19th Sunday in Ordinary Time, Year A
2005


God is close when we are least aware
(Readings: 1 Kings 19:9, 11-13; Romans 9:1-5; Matthew 14:22-33)
Introduction to Mass
The readings this Sunday show how experiences of doubt or defeat or anguish or fear can reveal Godís presence and activity to us and strengthen our faith in him. Letís begin mass by asking God's forgiveness for the times when we've not trusted deeply enough in him.
Homily
Thereís a struggle that goes on very often in the minds of religious people between the conviction that God is real, that he makes himself present and involves himself in our lives, and a tendency towards doubt - the suspicion that nags at us that God doesn't exist, or that even if he does, he frequently seems absent or distant or hidden from us. The readings this Sunday, I think, are relevant to this experience.
In the first reading we find the prophet Elijah going through a period of doubt and disillusion. His efforts to stick up for God's cause have met with complete defeat and so heís overwhelmed with a feeling of desolation and exhaustion. He loses his sense of Godís presence and support.
The background to this section of the Book of Kings is that Elijah has been engaged in a tense dispute with the Queen, Jezebel, who was trying to destroy the traditional Israelite faith in God and bring in the pagan religion of some of Israel's neighbours.
Elijah had had several spectacular successes, but the result was only that the queen unleashed an even more intense persecution of the prophets, and issued a death warrant particularly on Elijah. So Elijah ended up in hiding, feeling completely dejected, and in fact a few lines earlier on in the chapter has says to God, ďI've had enough. Just take my life now".
At this point the author of the book of Kings starts to use signs and metaphors. All the traditional signs of God's presence are paraded before Elijah - a mighty wind, an earthquake, a huge fire. None of these sensational signs gave Elijah any inspiration or guidance or any release from his feeling of defeat.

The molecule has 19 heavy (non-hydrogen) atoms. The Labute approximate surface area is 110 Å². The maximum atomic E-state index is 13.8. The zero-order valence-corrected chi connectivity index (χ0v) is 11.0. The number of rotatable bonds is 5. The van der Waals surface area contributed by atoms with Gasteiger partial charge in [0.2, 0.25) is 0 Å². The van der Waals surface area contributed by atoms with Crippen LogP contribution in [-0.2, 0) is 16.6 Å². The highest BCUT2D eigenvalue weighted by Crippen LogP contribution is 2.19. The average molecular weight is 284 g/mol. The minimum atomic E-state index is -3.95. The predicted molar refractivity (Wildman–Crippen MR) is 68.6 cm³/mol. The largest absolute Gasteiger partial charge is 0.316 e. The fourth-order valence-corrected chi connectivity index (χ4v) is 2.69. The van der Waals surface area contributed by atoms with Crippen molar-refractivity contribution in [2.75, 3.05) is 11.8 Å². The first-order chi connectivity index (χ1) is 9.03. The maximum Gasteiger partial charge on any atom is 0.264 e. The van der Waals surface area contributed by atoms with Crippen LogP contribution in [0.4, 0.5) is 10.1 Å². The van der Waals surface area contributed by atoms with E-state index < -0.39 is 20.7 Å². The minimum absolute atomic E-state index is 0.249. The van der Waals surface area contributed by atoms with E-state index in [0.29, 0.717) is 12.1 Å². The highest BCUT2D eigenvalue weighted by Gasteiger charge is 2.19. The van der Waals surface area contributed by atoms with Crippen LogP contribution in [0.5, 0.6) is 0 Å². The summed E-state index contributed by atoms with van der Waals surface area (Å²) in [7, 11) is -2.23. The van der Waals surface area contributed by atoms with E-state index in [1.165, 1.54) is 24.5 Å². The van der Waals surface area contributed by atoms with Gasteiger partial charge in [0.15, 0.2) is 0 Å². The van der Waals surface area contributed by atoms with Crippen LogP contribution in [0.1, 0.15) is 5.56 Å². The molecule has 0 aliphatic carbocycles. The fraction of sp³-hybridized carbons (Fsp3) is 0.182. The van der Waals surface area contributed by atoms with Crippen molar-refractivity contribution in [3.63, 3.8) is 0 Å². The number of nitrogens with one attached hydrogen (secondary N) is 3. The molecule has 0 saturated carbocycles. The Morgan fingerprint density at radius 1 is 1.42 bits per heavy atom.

But last of all comes a gentle breeze Ė a more literal translation would be, "the voice of a thin silence". And itís at this point that a sort of revelation dawns on Elijah. It's precisely at his lowest point that God is actually with him, even though it doesn't feel like it. It's in his sense of absence and emptiness and despair and exhaustion that God is actually close to him, bearing him up, far more than in his previous successes and victories.
In the Old Testament this represents an advance in the knowledge of who God is, and what he's like, and what shape our relationship with God is likely to take.
When things are going well in our lives, when we feel confident and secure and satisfied we either tend to forget about God or else we think of God as a sort of guarantor of our success and prosperity. Itís then that God finds it most difficult to make inroads into our complacency.
The reality is that God is more likely to be close to us when we're suffering because we stick up for some moral principle in the face of disagreement or even persecution, like Elijah; or when we've persisted in some effort of unselfish concern for someone, without any gratitude or acknowledgement; or perhaps when we're brought low by illness. These are all the sorts of demoralising experience that make us wonder "what's the point?" Ė we start to have fundamental doubts and anxieties and a sense of pointlessness, and we can feel that God has abandoned us somehow.